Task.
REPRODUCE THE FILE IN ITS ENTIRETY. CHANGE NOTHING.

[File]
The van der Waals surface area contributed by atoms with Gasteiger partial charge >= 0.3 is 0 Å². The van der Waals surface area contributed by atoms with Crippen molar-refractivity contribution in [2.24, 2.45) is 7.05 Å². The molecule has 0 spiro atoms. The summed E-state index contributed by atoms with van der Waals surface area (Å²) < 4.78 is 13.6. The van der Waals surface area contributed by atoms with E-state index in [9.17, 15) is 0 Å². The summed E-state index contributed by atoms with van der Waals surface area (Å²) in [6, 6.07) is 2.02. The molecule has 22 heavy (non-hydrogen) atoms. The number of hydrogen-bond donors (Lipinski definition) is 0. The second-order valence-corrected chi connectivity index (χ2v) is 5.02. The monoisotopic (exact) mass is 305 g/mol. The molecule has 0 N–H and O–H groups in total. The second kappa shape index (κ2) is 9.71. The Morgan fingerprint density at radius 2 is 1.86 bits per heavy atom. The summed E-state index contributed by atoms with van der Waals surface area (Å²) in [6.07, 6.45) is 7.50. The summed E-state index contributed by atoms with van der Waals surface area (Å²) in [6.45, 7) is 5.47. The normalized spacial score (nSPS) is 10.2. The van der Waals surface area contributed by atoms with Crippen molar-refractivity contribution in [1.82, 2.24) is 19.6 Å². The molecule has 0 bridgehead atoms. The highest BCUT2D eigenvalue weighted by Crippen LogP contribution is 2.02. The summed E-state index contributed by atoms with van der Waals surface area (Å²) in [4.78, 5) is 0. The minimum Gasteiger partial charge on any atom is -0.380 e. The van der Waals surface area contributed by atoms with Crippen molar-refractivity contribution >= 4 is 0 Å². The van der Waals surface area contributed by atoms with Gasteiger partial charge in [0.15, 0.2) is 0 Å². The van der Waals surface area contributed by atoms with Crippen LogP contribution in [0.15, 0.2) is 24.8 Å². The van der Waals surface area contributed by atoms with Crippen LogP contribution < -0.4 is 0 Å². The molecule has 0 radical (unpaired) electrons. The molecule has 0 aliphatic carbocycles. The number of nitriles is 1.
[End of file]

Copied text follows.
The van der Waals surface area contributed by atoms with Gasteiger partial charge >= 0.3 is 0 Å². The van der Waals surface area contributed by atoms with Crippen molar-refractivity contribution in [2.24, 2.45) is 7.05 Å². The molecule has 0 spiro atoms. The summed E-state index contributed by atoms with van der Waals surface area (Å²) < 4.78 is 13.6. The van der Waals surface area contributed by atoms with E-state index in [9.17, 15) is 0 Å². The summed E-state index contributed by atoms with van der Waals surface area (Å²) in [6, 6.07) is 2.02. The molecule has 22 heavy (non-hydrogen) atoms. The number of hydrogen-bond donors (Lipinski definition) is 0. The second-order valence-corrected chi connectivity index (χ2v) is 5.02. The monoisotopic (exact) mass is 305 g/mol. The molecule has 0 N–H and O–H groups in total. The second kappa shape index (κ2) is 9.71. The Morgan fingerprint density at radius 2 is 1.86 bits per heavy atom. The summed E-state index contributed by atoms with van der Waals surface area (Å²) in [6.07, 6.45) is 7.50. The summed E-state index contributed by atoms with van der Waals surface area (Å²) in [6.45, 7) is 5.47. The normalized spacial score (nSPS) is 10.2. The van der Waals surface area contributed by atoms with Crippen molar-refractivity contribution in [1.82, 2.24) is 19.6 Å². The molecule has 0 bridgehead atoms. The highest BCUT2D eigenvalue weighted by Crippen LogP contribution is 2.02. The summed E-state index contributed by atoms with van der Waals surface area (Å²) in [4.78, 5) is 0. The minimum Gasteiger partial charge on any atom is -0.380 e. The van der Waals surface area contributed by atoms with Crippen molar-refractivity contribution >= 4 is 0 Å². The van der Waals surface area contributed by atoms with Gasteiger partial charge in [0.15, 0.2) is 0 Å². The van der Waals surface area contributed by atoms with Crippen LogP contribution in [0.15, 0.2) is 24.8 Å². The van der Waals surface area contributed by atoms with Crippen LogP contribution < -0.4 is 0 Å². The molecule has 0 radical (unpaired) electrons. The molecule has 0 aliphatic carbocycles. The number of nitriles is 1.